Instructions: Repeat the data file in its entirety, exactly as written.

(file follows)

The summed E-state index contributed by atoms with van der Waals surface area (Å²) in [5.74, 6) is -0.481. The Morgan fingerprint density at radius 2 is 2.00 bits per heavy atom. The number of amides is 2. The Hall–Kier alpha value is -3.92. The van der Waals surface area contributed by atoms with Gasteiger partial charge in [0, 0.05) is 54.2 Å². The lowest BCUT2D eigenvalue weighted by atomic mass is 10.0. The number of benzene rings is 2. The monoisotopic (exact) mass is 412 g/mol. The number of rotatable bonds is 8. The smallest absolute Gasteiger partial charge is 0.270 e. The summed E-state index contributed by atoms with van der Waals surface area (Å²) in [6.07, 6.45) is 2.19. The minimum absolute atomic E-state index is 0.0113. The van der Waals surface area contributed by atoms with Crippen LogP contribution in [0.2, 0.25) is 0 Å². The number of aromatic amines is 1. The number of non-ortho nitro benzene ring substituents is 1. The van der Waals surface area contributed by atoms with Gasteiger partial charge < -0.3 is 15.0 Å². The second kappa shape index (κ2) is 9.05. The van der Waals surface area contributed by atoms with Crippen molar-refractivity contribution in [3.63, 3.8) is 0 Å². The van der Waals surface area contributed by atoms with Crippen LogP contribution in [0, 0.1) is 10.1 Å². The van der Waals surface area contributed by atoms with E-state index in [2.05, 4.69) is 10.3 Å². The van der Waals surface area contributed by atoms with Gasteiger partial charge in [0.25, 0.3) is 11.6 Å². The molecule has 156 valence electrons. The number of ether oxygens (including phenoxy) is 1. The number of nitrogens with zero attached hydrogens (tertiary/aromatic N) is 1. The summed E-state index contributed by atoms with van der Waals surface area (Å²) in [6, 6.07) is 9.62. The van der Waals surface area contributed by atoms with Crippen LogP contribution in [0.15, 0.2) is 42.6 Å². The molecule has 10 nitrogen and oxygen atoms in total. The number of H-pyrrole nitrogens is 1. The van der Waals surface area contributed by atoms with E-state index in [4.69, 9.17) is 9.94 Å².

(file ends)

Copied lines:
The summed E-state index contributed by atoms with van der Waals surface area (Å²) in [5.74, 6) is -0.481. The Morgan fingerprint density at radius 2 is 2.00 bits per heavy atom. The number of amides is 2. The Hall–Kier alpha value is -3.92. The van der Waals surface area contributed by atoms with Gasteiger partial charge in [0, 0.05) is 54.2 Å². The lowest BCUT2D eigenvalue weighted by atomic mass is 10.0. The number of benzene rings is 2. The monoisotopic (exact) mass is 412 g/mol. The number of rotatable bonds is 8. The smallest absolute Gasteiger partial charge is 0.270 e. The summed E-state index contributed by atoms with van der Waals surface area (Å²) in [6.07, 6.45) is 2.19. The minimum absolute atomic E-state index is 0.0113. The van der Waals surface area contributed by atoms with Crippen LogP contribution in [0.2, 0.25) is 0 Å². The number of aromatic amines is 1. The number of non-ortho nitro benzene ring substituents is 1. The van der Waals surface area contributed by atoms with Gasteiger partial charge < -0.3 is 15.0 Å². The second kappa shape index (κ2) is 9.05. The van der Waals surface area contributed by atoms with Crippen molar-refractivity contribution in [3.63, 3.8) is 0 Å². The van der Waals surface area contributed by atoms with Crippen LogP contribution in [0, 0.1) is 10.1 Å². The van der Waals surface area contributed by atoms with E-state index in [2.05, 4.69) is 10.3 Å². The van der Waals surface area contributed by atoms with Gasteiger partial charge in [0.25, 0.3) is 11.6 Å². The molecule has 156 valence electrons. The number of ether oxygens (including phenoxy) is 1. The number of nitrogens with zero attached hydrogens (tertiary/aromatic N) is 1. The summed E-state index contributed by atoms with van der Waals surface area (Å²) in [6, 6.07) is 9.62. The van der Waals surface area contributed by atoms with Crippen LogP contribution in [0.15, 0.2) is 42.6 Å². The molecule has 10 nitrogen and oxygen atoms in total. The number of H-pyrrole nitrogens is 1. The van der Waals surface area contributed by atoms with E-state index in [4.69, 9.17) is 9.94 Å².